Ex-ballplayer warns about 'spit tobacco' Garagiola tells youths of oral cancer peril

July 24, 1996|By Mary Gail Hare | Mary Gail Hare,SUN STAFF

Tobacco manufacturers call it chew or snuff and extol the product as a smokeless alternative to cigarettes.

Joe Garagiola calls it "spit tobacco."

" 'Spit' is a gross, ugly word, not part of dinner-time conversation," said Garagiola, a former major league catcher and popular television figure

What spit tobacco, the leading cause of oral cancer, can do to users is even uglier, he told about 140 children yesterday at a 4-H camp near Westminster.

"It is like running across a highway without looking," he said.

Garagiola, who spoke at Oriole Park at Camden Yards Monday, hammered home the grim statistics of what he called "a hidden epidemic." Maryland, he noted, ranks seventh in the nation in instances of oral cancer.

"Spit tobacco is cheaper than cigarettes, but just as addictive," he said. "And, somehow, it has this macho image."

Televised games often focus on a player with a mouthful of tobacco.

"It doesn't make your game any better," Garagiola said. "Most players will tell you they started out of boredom, and it is really hard to quit."

He has prevailed on Lenny Dykstra, a well-known spit-tobacco user, to make a public service announcement.

"Copy my hustle, but don't copy my tobacco use," the Phillies outfielder says in a film that Garagiola showed to to the children at Camp Hashawha.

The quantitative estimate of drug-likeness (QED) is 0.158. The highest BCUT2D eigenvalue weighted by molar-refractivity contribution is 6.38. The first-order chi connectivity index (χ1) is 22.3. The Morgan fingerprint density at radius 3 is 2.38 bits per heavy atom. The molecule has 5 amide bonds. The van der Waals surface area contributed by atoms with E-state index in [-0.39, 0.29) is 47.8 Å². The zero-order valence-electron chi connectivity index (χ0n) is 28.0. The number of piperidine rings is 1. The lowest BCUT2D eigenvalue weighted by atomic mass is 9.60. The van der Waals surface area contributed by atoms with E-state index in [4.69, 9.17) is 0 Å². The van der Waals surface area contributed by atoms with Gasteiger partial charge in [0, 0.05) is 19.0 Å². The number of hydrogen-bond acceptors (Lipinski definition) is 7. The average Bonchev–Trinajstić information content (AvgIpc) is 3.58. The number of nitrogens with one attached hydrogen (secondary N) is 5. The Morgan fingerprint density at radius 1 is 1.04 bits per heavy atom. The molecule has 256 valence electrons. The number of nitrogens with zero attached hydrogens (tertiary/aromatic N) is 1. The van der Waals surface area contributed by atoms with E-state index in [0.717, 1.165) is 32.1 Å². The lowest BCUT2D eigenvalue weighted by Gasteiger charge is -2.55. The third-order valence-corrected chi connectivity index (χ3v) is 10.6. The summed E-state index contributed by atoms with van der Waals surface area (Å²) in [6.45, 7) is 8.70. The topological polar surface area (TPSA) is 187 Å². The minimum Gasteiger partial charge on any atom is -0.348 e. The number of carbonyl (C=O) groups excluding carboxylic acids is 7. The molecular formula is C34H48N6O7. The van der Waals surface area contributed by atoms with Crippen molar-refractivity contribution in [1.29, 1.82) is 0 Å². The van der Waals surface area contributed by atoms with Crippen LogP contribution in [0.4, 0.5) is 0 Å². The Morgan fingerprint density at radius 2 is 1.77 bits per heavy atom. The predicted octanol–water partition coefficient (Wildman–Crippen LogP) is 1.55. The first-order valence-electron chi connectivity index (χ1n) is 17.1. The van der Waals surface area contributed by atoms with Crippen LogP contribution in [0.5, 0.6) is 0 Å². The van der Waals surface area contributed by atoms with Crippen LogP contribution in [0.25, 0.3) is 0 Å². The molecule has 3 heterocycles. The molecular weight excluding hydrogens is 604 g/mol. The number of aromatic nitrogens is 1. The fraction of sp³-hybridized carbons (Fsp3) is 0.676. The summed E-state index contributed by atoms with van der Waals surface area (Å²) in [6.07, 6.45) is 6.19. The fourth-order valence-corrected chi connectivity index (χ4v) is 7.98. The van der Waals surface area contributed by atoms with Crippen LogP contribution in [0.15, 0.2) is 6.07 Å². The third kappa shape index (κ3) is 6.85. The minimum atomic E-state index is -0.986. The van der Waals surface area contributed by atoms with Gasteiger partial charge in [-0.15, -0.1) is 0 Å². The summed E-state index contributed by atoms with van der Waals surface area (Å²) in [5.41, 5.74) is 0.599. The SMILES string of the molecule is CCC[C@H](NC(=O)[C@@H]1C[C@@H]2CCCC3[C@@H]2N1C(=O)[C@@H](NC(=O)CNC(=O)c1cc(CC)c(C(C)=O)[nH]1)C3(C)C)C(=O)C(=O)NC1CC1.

For years, Garagiola battled the epidemic alone. Now he has the backing of Oral Health America and is the director of its National Spit Tobacco Education Program (NSTEP).

He has enrolled baseball players from every major league team in the battle.

"We are using athletes to get the message out," he said. "I finally feel like I am swinging a good bat."

At the camp, none of the children had heard of Garagiola, who played his last professional game in 1954. Yet, the children listened attentively as he told them of the dangers of spit tobacco, which one of three of them will try in high school or before.

"I don't have a set speech, but I am just talking so you don't make the wrong decision," he said. "I am not here to scare you, but to tell you what can happen. Don't ever think smokeless means harmless."

Pub Date: 7/24/96

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